Sunday, June 9, 2013

Ten Years Later

Saturday afternoon, as the Flag Day parade headed down Warren Street, a band of preservation stalwarts gathered at the Dr. Oliver Bronson House on the grounds of the Hudson Correctional Facility to dedicate the plaque, issued by the National Park Service, proclaiming the status of the house and grounds as a National Historic Landmark.

The designation was made ten years ago, in 2003, but the plaque was never displayed. It was waiting in the office of Donna Lewin, deputy superintendent at the Hudson Correctional Facility, for an appropriate moment, and that moment came this weekend--when the house was open to the public as part of the New York State Path Through History Weekend and the Prison Public Memory Project had an exhibition at the house.

In her remarks at the event, Lewin recalled inheriting, in 2003, a thick file of papers pertaining to the historic house and Historic Hudson from Herb McLaughlin, the previous superintendent of the Hudson Correctional Facility. She told how her son, who had grown up in the superintendent's house not far from the Bronson House, was astonished last summer to see "the house" in the movie The Bourne Legacy. She also remarked about how having a significant historic house on the premises of the prison often involved her in things that were atypical for someone who had spent her entire career in corrections: photo shoots for high-end magazines and weeks of filming a major motion picture.

The year that the Dr. Oliver Bronson House received its designation as a National Historic Landmark--2003--was an important and memorable one for the house and for Historic Hudson. The house merits its national significance for its association with the celebrated 19th-century American architect Alexander Jackson Davis, who was born in 1803. In 2003, Historic Hudson decided celebrate the 200th anniversary of Davis's birth with a gala celebration at the house: 200 people, who paid $200 each, would enjoy cocktails on the west veranda followed by a sumptuous dinner under a tent on the lawn. Elegant, tasteful, painstakingly planned--but, alas, it rained, and the event is remembered by those who attended as the "mud fest."

On the night before the disastrous fundraising gala, however, Historic Hudson had received some very significant good news. Earlier that week the enabling legislation that would allow the not-for-profit to enter into a long-term lease for the house with the State of New York and become its legal stewards passed in the State Assembly. Late on Friday, the enabling legislation passed the State Senate--the last bill to reach the senate floor before the summer recess.

Five years later, Historic Hudson finally got its lease with the state, and soon after engaged Mesick Cohen Wilson Baker Architects, the Albany firm that has worked on such high-profile projects as Thomas Jefferson's Monticello, to help them stabilize and restore the Dr. Oliver Bronson House. Now, ten years after the house was designated a National Historic Landmark, Historic Hudson is poised to begin Phase II of the restoration: the stabilization of the south side of the building, which includes the removal of the collapsing kitchen wing, which was a 20th-century addition to the house.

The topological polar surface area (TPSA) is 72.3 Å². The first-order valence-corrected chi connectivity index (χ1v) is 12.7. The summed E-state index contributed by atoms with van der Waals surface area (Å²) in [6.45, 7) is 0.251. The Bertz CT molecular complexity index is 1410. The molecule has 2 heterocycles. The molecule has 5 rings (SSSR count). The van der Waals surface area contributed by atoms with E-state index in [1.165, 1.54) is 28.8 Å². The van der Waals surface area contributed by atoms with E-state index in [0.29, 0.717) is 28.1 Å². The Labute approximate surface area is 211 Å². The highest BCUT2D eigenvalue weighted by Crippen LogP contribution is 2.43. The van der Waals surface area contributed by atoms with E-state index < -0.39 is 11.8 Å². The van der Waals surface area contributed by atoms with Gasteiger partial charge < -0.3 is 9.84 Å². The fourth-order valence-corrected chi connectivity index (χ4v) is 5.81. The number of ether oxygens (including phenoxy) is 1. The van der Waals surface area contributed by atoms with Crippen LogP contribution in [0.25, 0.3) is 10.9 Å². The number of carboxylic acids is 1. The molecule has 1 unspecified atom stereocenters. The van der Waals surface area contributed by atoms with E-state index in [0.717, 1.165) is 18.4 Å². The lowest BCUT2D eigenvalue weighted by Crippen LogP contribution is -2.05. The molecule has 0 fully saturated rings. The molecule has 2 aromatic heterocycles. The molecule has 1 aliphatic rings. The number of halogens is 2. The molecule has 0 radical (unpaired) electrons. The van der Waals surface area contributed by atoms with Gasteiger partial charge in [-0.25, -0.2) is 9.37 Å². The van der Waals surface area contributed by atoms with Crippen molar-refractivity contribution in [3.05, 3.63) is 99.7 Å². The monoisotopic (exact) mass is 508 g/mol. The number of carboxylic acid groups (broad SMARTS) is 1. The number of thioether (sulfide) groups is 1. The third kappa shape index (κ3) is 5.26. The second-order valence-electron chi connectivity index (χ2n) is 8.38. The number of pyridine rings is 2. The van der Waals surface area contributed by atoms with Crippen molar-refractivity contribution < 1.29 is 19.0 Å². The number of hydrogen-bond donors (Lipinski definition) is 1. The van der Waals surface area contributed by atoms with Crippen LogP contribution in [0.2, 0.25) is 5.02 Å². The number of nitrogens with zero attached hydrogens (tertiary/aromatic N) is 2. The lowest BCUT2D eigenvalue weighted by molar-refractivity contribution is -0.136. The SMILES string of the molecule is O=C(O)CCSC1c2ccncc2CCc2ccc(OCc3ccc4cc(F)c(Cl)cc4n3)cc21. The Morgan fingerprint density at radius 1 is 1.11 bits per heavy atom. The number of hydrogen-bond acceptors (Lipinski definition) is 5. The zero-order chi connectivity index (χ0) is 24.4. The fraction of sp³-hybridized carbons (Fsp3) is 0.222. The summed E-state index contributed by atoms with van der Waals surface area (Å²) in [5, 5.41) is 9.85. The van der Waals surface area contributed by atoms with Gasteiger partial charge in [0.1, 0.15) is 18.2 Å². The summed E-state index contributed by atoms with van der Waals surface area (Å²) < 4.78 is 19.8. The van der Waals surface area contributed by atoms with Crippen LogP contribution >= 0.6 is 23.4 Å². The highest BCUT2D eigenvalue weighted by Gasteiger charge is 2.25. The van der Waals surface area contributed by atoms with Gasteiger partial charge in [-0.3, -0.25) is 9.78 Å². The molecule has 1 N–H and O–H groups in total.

Today--Sunday, June 9--offers one more opportunity to visit the house and view the progress. The house will be open from 10 a.m. until 5 p.m., with guided tours at 1 and 3 p.m. If the house alone were not compelling enough, there is an absorbing exhibition installed at the house, created by the Prison Public Memory Project.

The exhibition is based on a box of documents from the New York State Training School for Girls--intake forms, letters, photographs, and administrative paperwork from the 1920s--discovered by Lisa Durfee at a garage sale on Clinton Street. For the exhibition, the documents have been reproduced and bound into ledger-sized volumes located in different rooms, to be perused by visitors. They make riveting reading. It's amazing how "Incorrigible" is routinely offered as the offense for which girls 12 to 15 were sent to a penal institution.



  1. Not to take away a jot of substantial significance from the plaque, but for god's sake, look at that howler of a grammatical error...."Dr. Oliver Bronson House and Estate HAS been designated...." Shouldn't this be "..House and Estate HAVE been..." since a plural subject (house and estate) take a matching plural verb (have). All this effort and expense and importance marred...unless an apologist out there can contort the House and Estate under the single subject "site"...sheesh.

    1. I think you defined exactly why the National Park Service did the plaque in this way. "Dr. Oliver Bronson House and Estate" is the site description, and since it's a single site, like macaroni and cheese, it takes a singular verb.

      Gee, Clown Town, I hope you're not so upset about this perceived grammatical error that you decide to blow up the house:

  2. Nice try, but sorry, it doesn't wash. Think of the children...oh, the horror!

  3. That benefit dInner in the rain was a disaster. The food didn't arrive, the place was soaked to the bone. I think power might even have given out. Badly executed badly conceived. One of the two worst charity benefits I've ever attended.

    -- Jock Spivy

  4. Another high-profile project that Mesick Cohen Wilson Baker Architects worked on: the Stuyvesant Railroad Station. At least I like to think of it as high-profile.